The idea of $k$-means (and clustering in general for that matter) is to group points into clusters so that points within clusters are close together but points in different clusters are far apart. The within cluster variance is what's meant by the "conditional" variance and it's what $k$-means seeks to minimize (the mean of a sample is the least squares estimate of location).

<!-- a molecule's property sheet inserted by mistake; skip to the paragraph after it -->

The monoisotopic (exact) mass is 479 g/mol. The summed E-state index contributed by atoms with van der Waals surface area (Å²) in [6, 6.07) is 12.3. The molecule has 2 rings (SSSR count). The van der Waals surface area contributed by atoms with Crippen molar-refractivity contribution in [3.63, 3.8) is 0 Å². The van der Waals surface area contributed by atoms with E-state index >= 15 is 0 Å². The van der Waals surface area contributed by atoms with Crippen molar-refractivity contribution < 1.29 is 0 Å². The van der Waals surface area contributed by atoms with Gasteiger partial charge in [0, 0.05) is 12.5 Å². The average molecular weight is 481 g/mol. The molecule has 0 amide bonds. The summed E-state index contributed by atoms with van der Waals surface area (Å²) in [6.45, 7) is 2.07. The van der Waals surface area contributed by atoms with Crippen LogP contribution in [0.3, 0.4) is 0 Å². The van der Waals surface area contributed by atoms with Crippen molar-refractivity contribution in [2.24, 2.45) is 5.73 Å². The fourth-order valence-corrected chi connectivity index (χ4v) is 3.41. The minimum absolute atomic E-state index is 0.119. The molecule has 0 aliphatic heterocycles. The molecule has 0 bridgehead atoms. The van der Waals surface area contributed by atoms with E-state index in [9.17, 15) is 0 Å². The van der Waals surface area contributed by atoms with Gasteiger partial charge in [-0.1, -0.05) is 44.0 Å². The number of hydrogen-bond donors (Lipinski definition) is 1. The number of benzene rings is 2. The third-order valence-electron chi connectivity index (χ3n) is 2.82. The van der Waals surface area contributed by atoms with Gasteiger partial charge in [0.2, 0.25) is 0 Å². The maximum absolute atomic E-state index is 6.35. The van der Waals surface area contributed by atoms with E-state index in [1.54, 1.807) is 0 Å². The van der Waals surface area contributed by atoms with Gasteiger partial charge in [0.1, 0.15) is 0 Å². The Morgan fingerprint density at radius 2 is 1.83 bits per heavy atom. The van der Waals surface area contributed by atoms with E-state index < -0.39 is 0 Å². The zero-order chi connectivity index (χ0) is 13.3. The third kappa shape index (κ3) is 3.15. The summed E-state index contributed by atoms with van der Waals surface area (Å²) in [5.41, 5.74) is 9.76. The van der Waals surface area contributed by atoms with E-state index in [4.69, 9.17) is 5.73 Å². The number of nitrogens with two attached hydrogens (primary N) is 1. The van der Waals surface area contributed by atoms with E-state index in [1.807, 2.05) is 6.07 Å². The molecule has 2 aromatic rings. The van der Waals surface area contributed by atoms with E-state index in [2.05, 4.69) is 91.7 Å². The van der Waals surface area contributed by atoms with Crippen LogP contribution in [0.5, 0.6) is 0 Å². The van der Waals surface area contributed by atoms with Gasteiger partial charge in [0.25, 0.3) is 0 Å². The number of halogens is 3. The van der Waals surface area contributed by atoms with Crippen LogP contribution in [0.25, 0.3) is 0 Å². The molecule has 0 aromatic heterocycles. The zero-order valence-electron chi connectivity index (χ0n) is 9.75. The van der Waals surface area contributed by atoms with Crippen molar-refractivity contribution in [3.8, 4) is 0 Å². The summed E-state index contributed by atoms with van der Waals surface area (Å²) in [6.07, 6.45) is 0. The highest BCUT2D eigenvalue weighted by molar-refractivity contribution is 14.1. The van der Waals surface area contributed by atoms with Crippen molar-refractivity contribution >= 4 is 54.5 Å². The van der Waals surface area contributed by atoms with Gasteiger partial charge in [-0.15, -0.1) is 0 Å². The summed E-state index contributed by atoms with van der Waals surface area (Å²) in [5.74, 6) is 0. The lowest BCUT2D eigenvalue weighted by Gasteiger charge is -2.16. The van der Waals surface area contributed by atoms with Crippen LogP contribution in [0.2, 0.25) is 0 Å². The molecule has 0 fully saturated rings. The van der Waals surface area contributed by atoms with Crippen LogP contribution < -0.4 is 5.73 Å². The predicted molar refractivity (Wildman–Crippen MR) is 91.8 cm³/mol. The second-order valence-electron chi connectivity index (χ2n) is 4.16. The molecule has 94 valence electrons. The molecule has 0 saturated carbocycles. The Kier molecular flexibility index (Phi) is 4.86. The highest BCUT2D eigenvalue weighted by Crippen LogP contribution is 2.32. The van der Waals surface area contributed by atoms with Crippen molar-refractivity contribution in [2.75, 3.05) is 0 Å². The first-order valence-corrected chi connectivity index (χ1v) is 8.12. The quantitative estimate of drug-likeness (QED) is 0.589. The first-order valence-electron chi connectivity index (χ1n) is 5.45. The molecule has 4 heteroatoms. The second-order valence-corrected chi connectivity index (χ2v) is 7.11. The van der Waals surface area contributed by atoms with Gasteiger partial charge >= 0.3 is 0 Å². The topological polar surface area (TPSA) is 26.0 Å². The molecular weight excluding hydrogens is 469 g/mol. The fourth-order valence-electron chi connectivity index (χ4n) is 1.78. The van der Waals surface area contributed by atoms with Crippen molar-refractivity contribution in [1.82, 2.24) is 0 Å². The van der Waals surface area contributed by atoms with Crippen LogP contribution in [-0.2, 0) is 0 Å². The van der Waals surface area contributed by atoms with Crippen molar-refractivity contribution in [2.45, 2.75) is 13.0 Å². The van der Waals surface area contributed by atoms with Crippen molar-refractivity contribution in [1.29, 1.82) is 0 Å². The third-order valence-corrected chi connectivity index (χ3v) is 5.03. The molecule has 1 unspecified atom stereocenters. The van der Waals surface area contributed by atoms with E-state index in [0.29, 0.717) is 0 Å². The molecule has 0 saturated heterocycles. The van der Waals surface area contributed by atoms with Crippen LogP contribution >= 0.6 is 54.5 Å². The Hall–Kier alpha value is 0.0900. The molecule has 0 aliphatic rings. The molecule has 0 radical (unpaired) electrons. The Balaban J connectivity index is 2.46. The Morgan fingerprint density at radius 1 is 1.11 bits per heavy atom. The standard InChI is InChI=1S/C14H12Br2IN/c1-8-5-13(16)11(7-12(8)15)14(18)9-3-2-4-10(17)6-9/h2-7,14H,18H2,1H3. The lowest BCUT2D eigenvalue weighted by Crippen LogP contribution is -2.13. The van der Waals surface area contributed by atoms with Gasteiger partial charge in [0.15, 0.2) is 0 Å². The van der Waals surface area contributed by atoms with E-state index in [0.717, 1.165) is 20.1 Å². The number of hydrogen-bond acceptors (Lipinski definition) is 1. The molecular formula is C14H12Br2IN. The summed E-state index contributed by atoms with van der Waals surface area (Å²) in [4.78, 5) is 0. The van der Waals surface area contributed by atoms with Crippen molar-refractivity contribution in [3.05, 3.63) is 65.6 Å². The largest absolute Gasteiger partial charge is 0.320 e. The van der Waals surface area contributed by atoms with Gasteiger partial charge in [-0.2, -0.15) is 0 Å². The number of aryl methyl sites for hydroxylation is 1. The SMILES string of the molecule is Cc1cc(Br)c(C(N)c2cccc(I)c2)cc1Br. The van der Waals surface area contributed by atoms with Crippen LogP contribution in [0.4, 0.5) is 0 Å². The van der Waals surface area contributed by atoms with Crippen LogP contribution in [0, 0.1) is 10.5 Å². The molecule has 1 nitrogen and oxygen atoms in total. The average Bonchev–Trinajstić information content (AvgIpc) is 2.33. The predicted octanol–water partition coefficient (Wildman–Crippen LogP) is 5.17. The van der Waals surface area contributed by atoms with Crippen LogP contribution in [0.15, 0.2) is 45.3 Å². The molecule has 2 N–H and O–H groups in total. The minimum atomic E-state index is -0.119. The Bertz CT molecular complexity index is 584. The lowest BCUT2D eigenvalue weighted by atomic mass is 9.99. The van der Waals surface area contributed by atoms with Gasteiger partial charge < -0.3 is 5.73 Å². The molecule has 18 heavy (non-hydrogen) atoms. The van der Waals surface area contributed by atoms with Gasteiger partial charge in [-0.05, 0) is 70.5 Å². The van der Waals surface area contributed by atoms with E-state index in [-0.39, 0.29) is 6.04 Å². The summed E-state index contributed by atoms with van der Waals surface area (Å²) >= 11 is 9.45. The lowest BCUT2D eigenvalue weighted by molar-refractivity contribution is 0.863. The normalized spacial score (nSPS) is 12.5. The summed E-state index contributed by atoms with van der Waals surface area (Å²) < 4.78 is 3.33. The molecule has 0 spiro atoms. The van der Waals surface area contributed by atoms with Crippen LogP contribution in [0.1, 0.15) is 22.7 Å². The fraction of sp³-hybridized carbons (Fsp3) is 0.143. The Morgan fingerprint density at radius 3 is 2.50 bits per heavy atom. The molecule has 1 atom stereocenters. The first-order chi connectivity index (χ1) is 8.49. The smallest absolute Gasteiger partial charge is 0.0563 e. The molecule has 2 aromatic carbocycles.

Consider the following simulated data:
# cluster 1, normal(0, 1)
x1 = rnorm(50)
y1 = rnorm(50)
# cluster 2, normal(6, 1)
x2 = rnorm(50, mean=6)
y2 = rnorm(50, mean=6)
# plot the data
plot(c(x1, x2), c(y1, y2),
# estimate the conditional variances
# estimate the unconditional variances
Within clusters both $x$ and $y$ only have unit variance, but if we ignore the groups and calculate the variances across clusters they becomes much larger. In fact the increase in variance is really attributable to a shift in location, and that is what $k$-means tries to capture.